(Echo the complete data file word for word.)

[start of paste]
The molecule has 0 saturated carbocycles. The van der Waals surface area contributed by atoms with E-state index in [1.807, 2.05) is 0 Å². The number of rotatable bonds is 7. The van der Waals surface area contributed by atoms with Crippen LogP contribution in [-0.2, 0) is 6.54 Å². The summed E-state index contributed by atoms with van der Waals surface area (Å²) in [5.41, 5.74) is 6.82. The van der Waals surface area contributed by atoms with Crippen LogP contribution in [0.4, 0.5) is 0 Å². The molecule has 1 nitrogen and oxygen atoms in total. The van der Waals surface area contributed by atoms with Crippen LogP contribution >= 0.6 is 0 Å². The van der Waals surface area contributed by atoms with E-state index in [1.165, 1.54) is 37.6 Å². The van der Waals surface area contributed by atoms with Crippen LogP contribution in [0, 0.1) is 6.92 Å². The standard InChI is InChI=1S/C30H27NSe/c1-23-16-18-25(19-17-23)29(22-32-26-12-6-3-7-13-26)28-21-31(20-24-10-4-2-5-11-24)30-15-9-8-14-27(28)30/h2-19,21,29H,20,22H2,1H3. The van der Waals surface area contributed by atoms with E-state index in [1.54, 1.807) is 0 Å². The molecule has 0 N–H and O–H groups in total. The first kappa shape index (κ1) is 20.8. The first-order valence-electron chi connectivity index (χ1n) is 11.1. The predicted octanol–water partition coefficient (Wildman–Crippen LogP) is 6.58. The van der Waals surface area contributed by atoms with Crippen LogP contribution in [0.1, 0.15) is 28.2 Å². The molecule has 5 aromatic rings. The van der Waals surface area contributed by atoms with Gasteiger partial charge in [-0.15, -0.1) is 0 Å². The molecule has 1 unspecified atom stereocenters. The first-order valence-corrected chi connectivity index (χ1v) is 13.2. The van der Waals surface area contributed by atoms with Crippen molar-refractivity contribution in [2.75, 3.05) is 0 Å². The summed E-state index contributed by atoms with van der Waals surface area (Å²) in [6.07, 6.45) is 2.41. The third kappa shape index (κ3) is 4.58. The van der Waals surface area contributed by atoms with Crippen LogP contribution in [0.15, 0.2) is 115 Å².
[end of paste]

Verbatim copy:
The molecule has 0 saturated carbocycles. The van der Waals surface area contributed by atoms with E-state index in [1.807, 2.05) is 0 Å². The number of rotatable bonds is 7. The van der Waals surface area contributed by atoms with Crippen LogP contribution in [-0.2, 0) is 6.54 Å². The summed E-state index contributed by atoms with van der Waals surface area (Å²) in [5.41, 5.74) is 6.82. The van der Waals surface area contributed by atoms with Crippen LogP contribution in [0.4, 0.5) is 0 Å². The molecule has 1 nitrogen and oxygen atoms in total. The van der Waals surface area contributed by atoms with Crippen LogP contribution >= 0.6 is 0 Å². The van der Waals surface area contributed by atoms with E-state index in [1.165, 1.54) is 37.6 Å². The van der Waals surface area contributed by atoms with Crippen LogP contribution in [0, 0.1) is 6.92 Å². The standard InChI is InChI=1S/C30H27NSe/c1-23-16-18-25(19-17-23)29(22-32-26-12-6-3-7-13-26)28-21-31(20-24-10-4-2-5-11-24)30-15-9-8-14-27(28)30/h2-19,21,29H,20,22H2,1H3. The van der Waals surface area contributed by atoms with E-state index in [1.54, 1.807) is 0 Å². The molecule has 0 N–H and O–H groups in total. The first kappa shape index (κ1) is 20.8. The first-order valence-electron chi connectivity index (χ1n) is 11.1. The predicted octanol–water partition coefficient (Wildman–Crippen LogP) is 6.58. The van der Waals surface area contributed by atoms with Crippen LogP contribution in [0.1, 0.15) is 28.2 Å². The molecule has 5 aromatic rings. The van der Waals surface area contributed by atoms with Gasteiger partial charge in [-0.15, -0.1) is 0 Å². The molecule has 1 unspecified atom stereocenters. The first-order valence-corrected chi connectivity index (χ1v) is 13.2. The van der Waals surface area contributed by atoms with Crippen molar-refractivity contribution in [2.75, 3.05) is 0 Å². The summed E-state index contributed by atoms with van der Waals surface area (Å²) in [6.07, 6.45) is 2.41. The third kappa shape index (κ3) is 4.58. The van der Waals surface area contributed by atoms with Crippen LogP contribution in [0.15, 0.2) is 115 Å².